EPA Agents Require Body Armor in Alaska

Water pollution has been a big issue in the state of Alaska for many years. Ordinances such as the Clean Water Act have played a role in protecting the marine life on the coast of the state. In late August, agents of the Alaska Environmental Crimes Task Force converged on several mines around the Alaskan town of Chicken. Apparently, their focus may have been there to check section 404 violations of discharges into the neighboring rivers, lakes and oceans. Sufficient body armor was required for the investigation.

According to the Alaska Dispatch: “Both Alaska U.S. Sens. Lisa Murkowski and Mark Begich have inquired into the task force’s actions. Congressman Don Young is also looking into it. They have been having a difficult time getting straight answers from the EPA.”

EPA officials have not offered any public clarifications for this intrusion, as its part of procedure. The Dispatch reports that in a conference call last week with congressional officials, the EPA said body armor and guns were used due to information pertaining to drugs and human trafficking in the Chicken area. Murkowski wasn’t buying the EPA line: “Their explanation—that there are concerns within the area of rampant drug trafficking and human trafficking going on—sounds wholly concocted to me.”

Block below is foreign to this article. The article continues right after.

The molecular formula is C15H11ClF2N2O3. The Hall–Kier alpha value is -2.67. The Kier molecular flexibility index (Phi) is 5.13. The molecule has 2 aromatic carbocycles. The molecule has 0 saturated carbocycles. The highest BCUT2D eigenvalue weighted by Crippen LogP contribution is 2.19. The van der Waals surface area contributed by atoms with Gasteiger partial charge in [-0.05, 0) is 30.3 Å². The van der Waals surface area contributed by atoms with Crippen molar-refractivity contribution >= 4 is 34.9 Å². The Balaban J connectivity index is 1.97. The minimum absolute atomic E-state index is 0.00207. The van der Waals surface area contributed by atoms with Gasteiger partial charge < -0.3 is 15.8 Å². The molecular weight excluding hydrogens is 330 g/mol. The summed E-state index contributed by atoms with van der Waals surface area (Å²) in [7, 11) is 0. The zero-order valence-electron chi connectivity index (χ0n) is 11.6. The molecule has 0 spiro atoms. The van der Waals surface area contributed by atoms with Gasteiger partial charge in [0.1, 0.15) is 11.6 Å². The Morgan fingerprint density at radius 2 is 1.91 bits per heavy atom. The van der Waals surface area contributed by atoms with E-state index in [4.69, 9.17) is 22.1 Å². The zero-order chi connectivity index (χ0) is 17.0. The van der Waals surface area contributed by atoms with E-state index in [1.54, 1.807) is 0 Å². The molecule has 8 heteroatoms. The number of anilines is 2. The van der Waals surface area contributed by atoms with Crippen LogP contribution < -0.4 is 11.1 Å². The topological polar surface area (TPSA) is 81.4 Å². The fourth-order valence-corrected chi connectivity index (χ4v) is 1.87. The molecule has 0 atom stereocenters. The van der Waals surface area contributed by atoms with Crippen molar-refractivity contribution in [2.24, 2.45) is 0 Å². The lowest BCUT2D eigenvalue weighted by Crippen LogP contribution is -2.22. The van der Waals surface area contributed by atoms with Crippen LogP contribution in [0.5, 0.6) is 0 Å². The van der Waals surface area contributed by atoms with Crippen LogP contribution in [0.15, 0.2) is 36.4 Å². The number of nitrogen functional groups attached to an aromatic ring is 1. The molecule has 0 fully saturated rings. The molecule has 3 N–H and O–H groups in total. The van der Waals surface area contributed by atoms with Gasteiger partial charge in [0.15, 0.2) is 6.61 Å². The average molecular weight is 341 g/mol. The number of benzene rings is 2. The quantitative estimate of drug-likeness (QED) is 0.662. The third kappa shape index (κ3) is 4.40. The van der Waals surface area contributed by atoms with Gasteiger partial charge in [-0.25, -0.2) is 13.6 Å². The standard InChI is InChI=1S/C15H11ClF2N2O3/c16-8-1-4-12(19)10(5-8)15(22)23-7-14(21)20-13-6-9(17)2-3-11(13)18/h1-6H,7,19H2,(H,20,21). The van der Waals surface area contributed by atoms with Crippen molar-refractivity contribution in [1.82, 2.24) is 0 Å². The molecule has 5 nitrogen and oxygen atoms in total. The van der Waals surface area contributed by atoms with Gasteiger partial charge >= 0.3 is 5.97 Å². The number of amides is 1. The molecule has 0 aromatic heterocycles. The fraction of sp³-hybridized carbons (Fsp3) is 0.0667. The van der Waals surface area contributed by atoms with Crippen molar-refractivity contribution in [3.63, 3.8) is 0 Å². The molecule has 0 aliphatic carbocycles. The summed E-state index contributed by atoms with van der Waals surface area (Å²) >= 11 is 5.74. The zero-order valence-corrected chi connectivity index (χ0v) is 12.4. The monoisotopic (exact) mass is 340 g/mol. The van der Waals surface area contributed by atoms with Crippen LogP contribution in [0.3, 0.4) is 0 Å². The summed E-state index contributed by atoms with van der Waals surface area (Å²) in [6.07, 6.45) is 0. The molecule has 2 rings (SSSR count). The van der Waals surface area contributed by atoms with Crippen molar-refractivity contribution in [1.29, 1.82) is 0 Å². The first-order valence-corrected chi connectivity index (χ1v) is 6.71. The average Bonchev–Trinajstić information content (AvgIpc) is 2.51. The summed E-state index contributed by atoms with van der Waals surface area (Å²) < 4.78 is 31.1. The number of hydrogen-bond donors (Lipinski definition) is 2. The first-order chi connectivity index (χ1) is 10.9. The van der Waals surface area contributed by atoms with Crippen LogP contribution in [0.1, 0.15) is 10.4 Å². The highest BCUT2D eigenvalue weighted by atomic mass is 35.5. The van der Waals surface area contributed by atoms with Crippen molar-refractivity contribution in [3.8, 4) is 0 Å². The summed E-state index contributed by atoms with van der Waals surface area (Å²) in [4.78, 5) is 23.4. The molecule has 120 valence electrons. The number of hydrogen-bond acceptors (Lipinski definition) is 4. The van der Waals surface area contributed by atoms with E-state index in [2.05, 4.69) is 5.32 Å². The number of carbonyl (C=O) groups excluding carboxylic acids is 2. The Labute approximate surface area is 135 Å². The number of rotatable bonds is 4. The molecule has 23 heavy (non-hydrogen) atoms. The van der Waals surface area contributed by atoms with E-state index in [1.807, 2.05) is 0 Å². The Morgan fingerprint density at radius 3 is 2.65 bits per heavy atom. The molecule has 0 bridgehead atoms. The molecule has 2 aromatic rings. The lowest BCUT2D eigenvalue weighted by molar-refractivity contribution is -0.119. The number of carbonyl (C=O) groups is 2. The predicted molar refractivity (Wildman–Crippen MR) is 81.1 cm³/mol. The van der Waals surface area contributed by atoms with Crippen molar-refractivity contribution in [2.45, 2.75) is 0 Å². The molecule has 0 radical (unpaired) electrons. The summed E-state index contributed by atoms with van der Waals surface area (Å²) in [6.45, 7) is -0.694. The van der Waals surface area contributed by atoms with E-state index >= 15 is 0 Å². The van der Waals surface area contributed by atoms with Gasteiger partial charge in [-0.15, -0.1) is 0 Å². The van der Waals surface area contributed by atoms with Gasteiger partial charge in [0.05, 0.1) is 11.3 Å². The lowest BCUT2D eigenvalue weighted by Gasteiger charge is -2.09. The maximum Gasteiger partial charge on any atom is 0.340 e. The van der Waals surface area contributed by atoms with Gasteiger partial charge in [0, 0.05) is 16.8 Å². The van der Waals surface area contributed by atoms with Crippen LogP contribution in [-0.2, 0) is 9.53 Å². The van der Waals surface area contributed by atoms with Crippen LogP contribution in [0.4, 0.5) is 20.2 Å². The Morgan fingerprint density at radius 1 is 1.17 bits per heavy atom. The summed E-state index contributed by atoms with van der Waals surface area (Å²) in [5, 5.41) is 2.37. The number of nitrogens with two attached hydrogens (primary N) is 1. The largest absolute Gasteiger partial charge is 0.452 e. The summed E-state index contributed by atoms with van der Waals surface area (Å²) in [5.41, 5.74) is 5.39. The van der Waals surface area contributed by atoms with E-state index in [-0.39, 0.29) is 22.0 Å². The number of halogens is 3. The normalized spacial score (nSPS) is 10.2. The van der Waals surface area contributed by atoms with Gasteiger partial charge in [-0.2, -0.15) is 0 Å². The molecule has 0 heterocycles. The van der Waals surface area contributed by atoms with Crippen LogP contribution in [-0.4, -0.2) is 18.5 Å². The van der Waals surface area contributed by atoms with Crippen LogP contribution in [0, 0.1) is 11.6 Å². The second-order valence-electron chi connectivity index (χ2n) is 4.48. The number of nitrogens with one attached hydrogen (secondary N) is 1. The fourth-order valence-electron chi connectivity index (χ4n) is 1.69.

The fact that the task force is wearing this body armor protection for this intrusion can present problems. There’s the probability of a clash between unexpected armed agents and armed miners that might not end well. The miners are eager to meet with the EPA to find out what’s really going on. The complaint is that armed government officials packing guns and checking on civilian violations would never happen to U.S. farmers. This is considered a huge calamity.

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